Charles de Gaulle - Biography

Charles de Gaulle - Biography

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French general and statesman, Charles de Gaulle was the leader of Free France during World War II and the founder of the Fifth French Republic. Penetrated with a sense of history and driven by a fierce desire to defend and embody his country, he had to lead France during the two major crises of the Second World War and the Algerian War. Since his death in 1969, his work and his action have been the subject of various recoveries which tend to prove the character's profound originality, but also a certain difficulty in pinpointing the underlying springs of his most controversial decisions.

Charles de Gaulle, an ambitious and far-sighted officer

Charles de Gaulle was born on November 22, 1890 in Lille in the midst of an affluent (partly aristocratic origins), deeply Catholic. His father, Henri, professor of history, mathematics and literature, instilled in him and his siblings (3 brothers and 1 sister) solid and Christian values. Very early on Charles was introduced to literature and history and demonstrated great intellectual qualities. Attracted by the prestigious profession of arms, he entered the Saint-Cyr school in 1908 and graduated very well in 1912. He chose the infantry as his weapon and found himself assigned to the 33rd IR (located in Arras) commanded by a certain Colonel Pétain ...

The First World War finds Charles de Gaulle lieutenant. If from the first fights he showed physical courage (he was moreover injured from August 15 in the fighting in Dinant) his character was not unanimous. Appointed captain at the head of a company, he is known to be brittle, uncompromising and does not always maintain good relations with his subordinates. De Gaulle demands as much from his men as from himself and distinguishes himself with a keen tactical sense. On March 2, 1916, during heavy fighting in Douaumont, his company was destroyed by the Germans and he was taken prisoner. It was the start of more than 2 years of captivity in Bavaria, a period that the young and ambitious officer would experience very badly. Five times he will try to escape, without success ...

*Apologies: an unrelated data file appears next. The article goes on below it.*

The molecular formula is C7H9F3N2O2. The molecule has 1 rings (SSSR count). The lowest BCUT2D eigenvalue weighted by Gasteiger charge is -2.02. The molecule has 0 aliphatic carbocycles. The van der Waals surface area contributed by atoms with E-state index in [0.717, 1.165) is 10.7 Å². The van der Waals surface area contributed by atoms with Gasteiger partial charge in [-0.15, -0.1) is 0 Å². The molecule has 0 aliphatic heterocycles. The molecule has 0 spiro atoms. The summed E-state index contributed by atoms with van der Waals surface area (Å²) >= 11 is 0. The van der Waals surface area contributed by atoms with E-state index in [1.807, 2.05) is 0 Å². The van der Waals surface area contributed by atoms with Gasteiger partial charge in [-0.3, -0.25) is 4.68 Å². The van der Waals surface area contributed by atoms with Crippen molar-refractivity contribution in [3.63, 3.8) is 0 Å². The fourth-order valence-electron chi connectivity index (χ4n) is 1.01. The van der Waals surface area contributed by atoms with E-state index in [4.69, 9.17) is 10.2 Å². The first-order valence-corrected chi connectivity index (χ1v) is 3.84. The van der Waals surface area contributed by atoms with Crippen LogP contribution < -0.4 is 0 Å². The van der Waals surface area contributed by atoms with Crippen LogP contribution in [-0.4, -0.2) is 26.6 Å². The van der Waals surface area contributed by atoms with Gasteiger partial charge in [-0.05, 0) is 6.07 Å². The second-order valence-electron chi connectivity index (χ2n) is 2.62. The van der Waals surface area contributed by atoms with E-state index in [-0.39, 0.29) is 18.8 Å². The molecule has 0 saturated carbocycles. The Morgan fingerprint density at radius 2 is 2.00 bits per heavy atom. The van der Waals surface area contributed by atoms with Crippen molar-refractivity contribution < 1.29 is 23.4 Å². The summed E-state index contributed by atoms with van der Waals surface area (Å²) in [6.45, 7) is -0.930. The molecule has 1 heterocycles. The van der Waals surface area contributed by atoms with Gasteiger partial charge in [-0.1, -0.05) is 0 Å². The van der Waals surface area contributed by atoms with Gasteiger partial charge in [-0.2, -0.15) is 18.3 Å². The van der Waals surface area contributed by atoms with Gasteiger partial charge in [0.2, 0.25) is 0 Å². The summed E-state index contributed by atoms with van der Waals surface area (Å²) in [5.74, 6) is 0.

Returning to France after the war was over, Charles de Gaulle was determined to make a name for himself in the army. After a remarkable stint in the French military mission in Poland (which faced Soviet troops led by Toukhachevski, a former companion in captivity of and future marshal), he taught at Saint-Cyr then joined the War College. On a personal level, he married Yvonne Vendroux, who would accompany his days until his death and with whom he would have 3 children. The 1920s and 1930s saw de Gaulle, well established in military, political and cultural circles, set up avant-garde military theories. Gradually moving away from Marshal Pétain, his mentor, he advocated a professional army well versed in the use of mechanical force which he saw as the essential tool of victory in any modern war.

The interwar period: unheard calls

If the writings of Gaulle will interest certain foreign specialists (from Guderian to Liddell Hart), they hardly win the support of the French authorities, if it is not a few politicians like Paul Reynaud. Politically, it was difficult at the time to locate de Gaulle (who like all soldiers is bound by a duty of reserve). While he maintains intellectual affinities with circles close to Action Française and has little sympathy for the parliamentary abuses of the Third Republic, we also know he is close to social Christians.